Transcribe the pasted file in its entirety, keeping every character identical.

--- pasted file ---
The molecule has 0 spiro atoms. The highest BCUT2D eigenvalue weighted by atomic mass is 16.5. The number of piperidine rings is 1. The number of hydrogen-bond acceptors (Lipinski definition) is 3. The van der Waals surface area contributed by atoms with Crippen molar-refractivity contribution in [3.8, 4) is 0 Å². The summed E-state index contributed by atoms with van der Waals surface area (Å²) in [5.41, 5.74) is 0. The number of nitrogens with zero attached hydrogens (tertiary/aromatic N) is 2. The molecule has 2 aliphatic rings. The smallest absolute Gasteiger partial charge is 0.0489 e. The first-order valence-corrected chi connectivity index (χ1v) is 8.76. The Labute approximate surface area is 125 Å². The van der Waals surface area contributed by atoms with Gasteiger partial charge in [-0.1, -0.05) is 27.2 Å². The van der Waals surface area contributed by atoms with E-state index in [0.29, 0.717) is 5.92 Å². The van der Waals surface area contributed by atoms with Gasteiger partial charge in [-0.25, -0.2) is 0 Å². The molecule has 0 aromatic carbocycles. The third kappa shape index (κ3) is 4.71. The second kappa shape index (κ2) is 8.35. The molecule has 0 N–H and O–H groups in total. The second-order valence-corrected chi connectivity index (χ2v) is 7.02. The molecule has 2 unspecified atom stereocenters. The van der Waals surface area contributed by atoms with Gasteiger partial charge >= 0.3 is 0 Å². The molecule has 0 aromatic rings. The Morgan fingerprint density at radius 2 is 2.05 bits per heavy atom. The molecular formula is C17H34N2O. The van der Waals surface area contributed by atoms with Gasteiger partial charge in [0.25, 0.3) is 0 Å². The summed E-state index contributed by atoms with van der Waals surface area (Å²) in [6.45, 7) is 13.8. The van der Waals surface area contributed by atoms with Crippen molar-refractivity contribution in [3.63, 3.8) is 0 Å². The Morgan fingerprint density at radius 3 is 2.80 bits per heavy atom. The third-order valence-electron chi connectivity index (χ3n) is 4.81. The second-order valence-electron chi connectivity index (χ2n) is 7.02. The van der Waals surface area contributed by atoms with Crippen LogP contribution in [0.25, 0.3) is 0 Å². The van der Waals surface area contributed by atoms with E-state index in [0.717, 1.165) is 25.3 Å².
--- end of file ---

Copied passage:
The molecule has 0 spiro atoms. The highest BCUT2D eigenvalue weighted by atomic mass is 16.5. The number of piperidine rings is 1. The number of hydrogen-bond acceptors (Lipinski definition) is 3. The van der Waals surface area contributed by atoms with Crippen molar-refractivity contribution in [3.8, 4) is 0 Å². The summed E-state index contributed by atoms with van der Waals surface area (Å²) in [5.41, 5.74) is 0. The number of nitrogens with zero attached hydrogens (tertiary/aromatic N) is 2. The molecule has 2 aliphatic rings. The smallest absolute Gasteiger partial charge is 0.0489 e. The first-order valence-corrected chi connectivity index (χ1v) is 8.76. The Labute approximate surface area is 125 Å². The van der Waals surface area contributed by atoms with Gasteiger partial charge in [-0.1, -0.05) is 27.2 Å². The van der Waals surface area contributed by atoms with E-state index in [0.29, 0.717) is 5.92 Å². The van der Waals surface area contributed by atoms with Gasteiger partial charge in [-0.25, -0.2) is 0 Å². The molecule has 0 aromatic carbocycles. The third kappa shape index (κ3) is 4.71. The second kappa shape index (κ2) is 8.35. The molecule has 0 N–H and O–H groups in total. The second-order valence-corrected chi connectivity index (χ2v) is 7.02. The molecule has 2 unspecified atom stereocenters. The van der Waals surface area contributed by atoms with Gasteiger partial charge >= 0.3 is 0 Å². The molecule has 0 aromatic rings. The Morgan fingerprint density at radius 2 is 2.05 bits per heavy atom. The molecular formula is C17H34N2O. The van der Waals surface area contributed by atoms with Gasteiger partial charge in [0.25, 0.3) is 0 Å². The summed E-state index contributed by atoms with van der Waals surface area (Å²) in [6.45, 7) is 13.8. The van der Waals surface area contributed by atoms with Crippen molar-refractivity contribution in [3.63, 3.8) is 0 Å². The Morgan fingerprint density at radius 3 is 2.80 bits per heavy atom. The third-order valence-electron chi connectivity index (χ3n) is 4.81. The second-order valence-electron chi connectivity index (χ2n) is 7.02. The van der Waals surface area contributed by atoms with Crippen LogP contribution in [0.25, 0.3) is 0 Å². The van der Waals surface area contributed by atoms with E-state index in [0.717, 1.165) is 25.3 Å².